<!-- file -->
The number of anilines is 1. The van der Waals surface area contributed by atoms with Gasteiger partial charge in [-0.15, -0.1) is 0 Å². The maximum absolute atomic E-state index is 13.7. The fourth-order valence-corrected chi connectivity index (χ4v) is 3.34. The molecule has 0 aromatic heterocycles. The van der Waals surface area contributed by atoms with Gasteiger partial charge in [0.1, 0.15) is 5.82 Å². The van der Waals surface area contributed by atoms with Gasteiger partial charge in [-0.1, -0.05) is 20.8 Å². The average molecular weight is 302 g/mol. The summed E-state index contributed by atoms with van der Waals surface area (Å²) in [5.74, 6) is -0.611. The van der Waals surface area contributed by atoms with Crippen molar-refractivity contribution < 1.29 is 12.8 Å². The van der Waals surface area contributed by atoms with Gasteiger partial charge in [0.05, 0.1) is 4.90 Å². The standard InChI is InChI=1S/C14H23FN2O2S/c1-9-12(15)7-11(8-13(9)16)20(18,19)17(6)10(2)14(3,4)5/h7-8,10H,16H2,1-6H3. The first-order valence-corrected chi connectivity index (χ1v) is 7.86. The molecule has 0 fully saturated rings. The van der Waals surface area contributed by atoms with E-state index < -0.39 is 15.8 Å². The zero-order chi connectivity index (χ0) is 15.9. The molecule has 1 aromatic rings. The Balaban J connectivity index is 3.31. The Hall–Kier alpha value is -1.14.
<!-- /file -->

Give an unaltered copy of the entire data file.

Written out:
The number of anilines is 1. The van der Waals surface area contributed by atoms with Gasteiger partial charge in [-0.15, -0.1) is 0 Å². The maximum absolute atomic E-state index is 13.7. The fourth-order valence-corrected chi connectivity index (χ4v) is 3.34. The molecule has 0 aromatic heterocycles. The van der Waals surface area contributed by atoms with Gasteiger partial charge in [0.1, 0.15) is 5.82 Å². The van der Waals surface area contributed by atoms with Gasteiger partial charge in [-0.1, -0.05) is 20.8 Å². The average molecular weight is 302 g/mol. The summed E-state index contributed by atoms with van der Waals surface area (Å²) in [5.74, 6) is -0.611. The van der Waals surface area contributed by atoms with Crippen molar-refractivity contribution < 1.29 is 12.8 Å². The van der Waals surface area contributed by atoms with Gasteiger partial charge in [0.05, 0.1) is 4.90 Å². The standard InChI is InChI=1S/C14H23FN2O2S/c1-9-12(15)7-11(8-13(9)16)20(18,19)17(6)10(2)14(3,4)5/h7-8,10H,16H2,1-6H3. The first-order valence-corrected chi connectivity index (χ1v) is 7.86. The molecule has 0 fully saturated rings. The van der Waals surface area contributed by atoms with E-state index < -0.39 is 15.8 Å². The zero-order chi connectivity index (χ0) is 15.9. The molecule has 1 aromatic rings. The Balaban J connectivity index is 3.31. The Hall–Kier alpha value is -1.14.